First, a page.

After being traumatically taken from her abusive birth mother and moved around to different homes, Ginny has finally found her "forever home"—a safe place with parents who will love and nurture her. This is exactly what all foster kids are hoping for, right?

But Ginny has other plans. She’ll steal and lie and exploit the good intentions of those who love her—anything it takes to get back what’s missing in her life. She’ll even try to get herself kidnapped.

Told in an extraordinary and wholly original voice, Ginny Moon is at once quirky, charming, heartbreaking, and poignant. It’s a story about being an outsider trying to find a place to belong and about making sense of a world that just doesn’t seem to add up. Taking you into the mind of a curious and deeply human character, Benjamin Ludwig’s novel affirms that fiction has the power to change the way we see the world.



Trajectory, by Richard Russo
         
Following the best-selling Everybody's Fool, a new collection of short fiction that demonstrates that Richard Russo--winner of the Pulitzer Prize for Empire Falls--is also a master of this genre.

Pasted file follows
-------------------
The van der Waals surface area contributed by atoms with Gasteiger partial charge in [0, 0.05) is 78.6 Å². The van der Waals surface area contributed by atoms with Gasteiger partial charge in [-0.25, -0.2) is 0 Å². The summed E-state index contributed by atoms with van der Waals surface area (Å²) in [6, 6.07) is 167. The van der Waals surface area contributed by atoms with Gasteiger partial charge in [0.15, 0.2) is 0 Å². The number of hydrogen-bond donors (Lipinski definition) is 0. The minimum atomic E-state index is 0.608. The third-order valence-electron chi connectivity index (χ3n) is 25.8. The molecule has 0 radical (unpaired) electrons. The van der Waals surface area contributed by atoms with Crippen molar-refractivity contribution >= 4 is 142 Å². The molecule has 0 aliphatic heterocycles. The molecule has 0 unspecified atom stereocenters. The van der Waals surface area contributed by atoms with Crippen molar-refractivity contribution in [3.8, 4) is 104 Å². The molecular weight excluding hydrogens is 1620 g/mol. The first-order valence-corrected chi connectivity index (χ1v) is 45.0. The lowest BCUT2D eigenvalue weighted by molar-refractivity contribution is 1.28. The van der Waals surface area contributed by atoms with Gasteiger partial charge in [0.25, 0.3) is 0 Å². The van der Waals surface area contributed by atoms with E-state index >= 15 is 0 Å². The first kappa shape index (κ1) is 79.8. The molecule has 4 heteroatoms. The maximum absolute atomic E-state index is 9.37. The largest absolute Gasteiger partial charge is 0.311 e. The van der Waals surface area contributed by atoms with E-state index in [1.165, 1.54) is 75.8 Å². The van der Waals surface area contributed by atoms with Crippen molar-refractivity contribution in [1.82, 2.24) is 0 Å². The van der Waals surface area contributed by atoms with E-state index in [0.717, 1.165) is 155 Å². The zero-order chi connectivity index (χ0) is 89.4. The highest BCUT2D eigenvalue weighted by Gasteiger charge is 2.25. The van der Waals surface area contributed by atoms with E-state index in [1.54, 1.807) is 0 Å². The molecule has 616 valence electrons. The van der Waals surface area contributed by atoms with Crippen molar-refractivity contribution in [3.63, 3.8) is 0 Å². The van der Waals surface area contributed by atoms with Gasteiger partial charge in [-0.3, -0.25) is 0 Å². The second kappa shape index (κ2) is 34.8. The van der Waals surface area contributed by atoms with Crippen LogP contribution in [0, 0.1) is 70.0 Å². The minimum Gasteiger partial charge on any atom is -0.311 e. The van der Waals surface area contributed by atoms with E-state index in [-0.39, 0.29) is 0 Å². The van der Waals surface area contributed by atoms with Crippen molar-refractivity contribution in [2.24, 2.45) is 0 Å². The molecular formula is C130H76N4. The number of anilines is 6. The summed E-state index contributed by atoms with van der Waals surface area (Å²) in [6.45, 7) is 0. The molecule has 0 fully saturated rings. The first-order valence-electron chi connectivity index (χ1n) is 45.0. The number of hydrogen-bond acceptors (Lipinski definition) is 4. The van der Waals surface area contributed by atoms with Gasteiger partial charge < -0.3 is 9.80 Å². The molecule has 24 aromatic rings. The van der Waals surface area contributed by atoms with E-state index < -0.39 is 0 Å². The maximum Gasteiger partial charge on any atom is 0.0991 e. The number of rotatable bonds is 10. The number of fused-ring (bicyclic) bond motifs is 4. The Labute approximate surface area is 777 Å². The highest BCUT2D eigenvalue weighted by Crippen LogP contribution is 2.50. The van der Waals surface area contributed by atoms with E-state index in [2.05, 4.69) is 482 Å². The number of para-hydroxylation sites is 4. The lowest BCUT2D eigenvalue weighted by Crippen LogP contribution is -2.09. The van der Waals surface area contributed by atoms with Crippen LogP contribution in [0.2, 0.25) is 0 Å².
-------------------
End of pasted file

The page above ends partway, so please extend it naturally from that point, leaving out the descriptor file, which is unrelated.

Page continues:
Russo's characters in these four expansive stories bear little similarity to the blue-collar citizens we're familiar with from many of his novels. In "Horseman," a professor confronts a young plagiarist as well as her own weaknesses as the Thanksgiving holiday looms closer and closer: "And after that, who knew?" In "Intervention," a realtor facing an ominous medical prognosis finds himself in his father's shadow while he presses forward--or not. In "Voice," a semiretired academic is conned by his increasingly estranged brother into coming along on a group tour of the Venice Biennale, fleeing a mortifying incident with a traumatized student back in Massachusetts but encountering further complications in the maze of Venice. And in "Milton and Marcus," a lapsed novelist struggles with his wife's illness and tries to rekindle his screenwriting career, only to be stymied by the pratfalls of that trade when he's called to an aging, iconic star's mountaintop retreat in Wyoming.



The Best of Adam Sharp, by Graeme Simsion
         

Two decades ago, Adam Sharp’s piano playing led him into a passionate relationship with Angelina Brown, an intelligent and strong-willed actress. They had a chance at something more―but Adam didn’t take it.

Now, on the cusp of turning fifty, Adam likes his life. He’s happy with his partner Claire, he excels in music trivia at quiz night at the local pub, he looks after his mother, and he does the occasional consulting job in IT. But he can never quite shake off his nostalgia for what might have been.

And then, out of nowhere, from the other side of the world, Angelina gets in touch. What does she want? Does Adam dare to live dangerously?

Set to the soundtrack of our lives, The Best of Adam Sharp follows along with emotion and humor as one man looks back on his past and decides if having a second chance is worth the risk.




House of Names, by Colm Toibin